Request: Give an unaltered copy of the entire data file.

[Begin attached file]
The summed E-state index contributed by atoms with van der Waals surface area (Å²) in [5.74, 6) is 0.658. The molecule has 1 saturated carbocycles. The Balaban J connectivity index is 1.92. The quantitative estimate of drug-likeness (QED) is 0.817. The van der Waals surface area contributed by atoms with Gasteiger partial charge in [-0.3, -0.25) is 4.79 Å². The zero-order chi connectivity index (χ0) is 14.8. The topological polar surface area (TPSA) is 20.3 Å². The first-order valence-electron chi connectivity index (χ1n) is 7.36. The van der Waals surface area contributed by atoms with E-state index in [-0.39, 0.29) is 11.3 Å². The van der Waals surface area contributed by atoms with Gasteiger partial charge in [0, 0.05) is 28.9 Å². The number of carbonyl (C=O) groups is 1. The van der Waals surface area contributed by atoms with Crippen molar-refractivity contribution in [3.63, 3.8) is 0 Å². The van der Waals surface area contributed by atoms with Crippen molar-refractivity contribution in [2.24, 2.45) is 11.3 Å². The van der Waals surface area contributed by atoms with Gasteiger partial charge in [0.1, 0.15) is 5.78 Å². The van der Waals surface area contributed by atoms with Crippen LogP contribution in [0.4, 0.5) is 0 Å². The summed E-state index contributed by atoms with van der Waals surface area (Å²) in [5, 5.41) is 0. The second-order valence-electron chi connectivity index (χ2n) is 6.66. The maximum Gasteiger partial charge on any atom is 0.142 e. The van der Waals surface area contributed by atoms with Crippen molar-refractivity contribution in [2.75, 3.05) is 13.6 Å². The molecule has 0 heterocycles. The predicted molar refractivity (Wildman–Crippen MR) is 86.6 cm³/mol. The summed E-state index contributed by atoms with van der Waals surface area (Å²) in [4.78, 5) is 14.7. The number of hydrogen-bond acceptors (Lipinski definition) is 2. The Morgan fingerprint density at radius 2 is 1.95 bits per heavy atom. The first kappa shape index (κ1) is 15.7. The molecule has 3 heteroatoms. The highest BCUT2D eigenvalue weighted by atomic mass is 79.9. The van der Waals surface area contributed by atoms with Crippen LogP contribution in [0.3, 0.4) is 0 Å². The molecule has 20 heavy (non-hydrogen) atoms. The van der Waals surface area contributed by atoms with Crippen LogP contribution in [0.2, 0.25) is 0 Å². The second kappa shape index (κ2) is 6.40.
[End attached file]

The summed E-state index contributed by atoms with van der Waals surface area (Å²) in [5.74, 6) is 0.658. The molecule has 1 saturated carbocycles. The Balaban J connectivity index is 1.92. The quantitative estimate of drug-likeness (QED) is 0.817. The van der Waals surface area contributed by atoms with Gasteiger partial charge in [-0.3, -0.25) is 4.79 Å². The zero-order chi connectivity index (χ0) is 14.8. The topological polar surface area (TPSA) is 20.3 Å². The first-order valence-electron chi connectivity index (χ1n) is 7.36. The van der Waals surface area contributed by atoms with E-state index in [-0.39, 0.29) is 11.3 Å². The van der Waals surface area contributed by atoms with Gasteiger partial charge in [0, 0.05) is 28.9 Å². The number of carbonyl (C=O) groups is 1. The van der Waals surface area contributed by atoms with Crippen molar-refractivity contribution in [3.63, 3.8) is 0 Å². The van der Waals surface area contributed by atoms with Crippen molar-refractivity contribution in [2.24, 2.45) is 11.3 Å². The van der Waals surface area contributed by atoms with Gasteiger partial charge in [0.1, 0.15) is 5.78 Å². The van der Waals surface area contributed by atoms with Crippen LogP contribution in [0.4, 0.5) is 0 Å². The summed E-state index contributed by atoms with van der Waals surface area (Å²) in [5, 5.41) is 0. The second-order valence-electron chi connectivity index (χ2n) is 6.66. The maximum Gasteiger partial charge on any atom is 0.142 e. The van der Waals surface area contributed by atoms with Crippen molar-refractivity contribution in [2.75, 3.05) is 13.6 Å². The molecule has 0 heterocycles. The predicted molar refractivity (Wildman–Crippen MR) is 86.6 cm³/mol. The summed E-state index contributed by atoms with van der Waals surface area (Å²) in [4.78, 5) is 14.7. The number of hydrogen-bond acceptors (Lipinski definition) is 2. The Morgan fingerprint density at radius 2 is 1.95 bits per heavy atom. The first kappa shape index (κ1) is 15.7. The molecule has 3 heteroatoms. The highest BCUT2D eigenvalue weighted by atomic mass is 79.9. The van der Waals surface area contributed by atoms with Crippen LogP contribution in [0.3, 0.4) is 0 Å². The molecule has 20 heavy (non-hydrogen) atoms. The van der Waals surface area contributed by atoms with Crippen LogP contribution in [0.2, 0.25) is 0 Å². The second kappa shape index (κ2) is 6.40.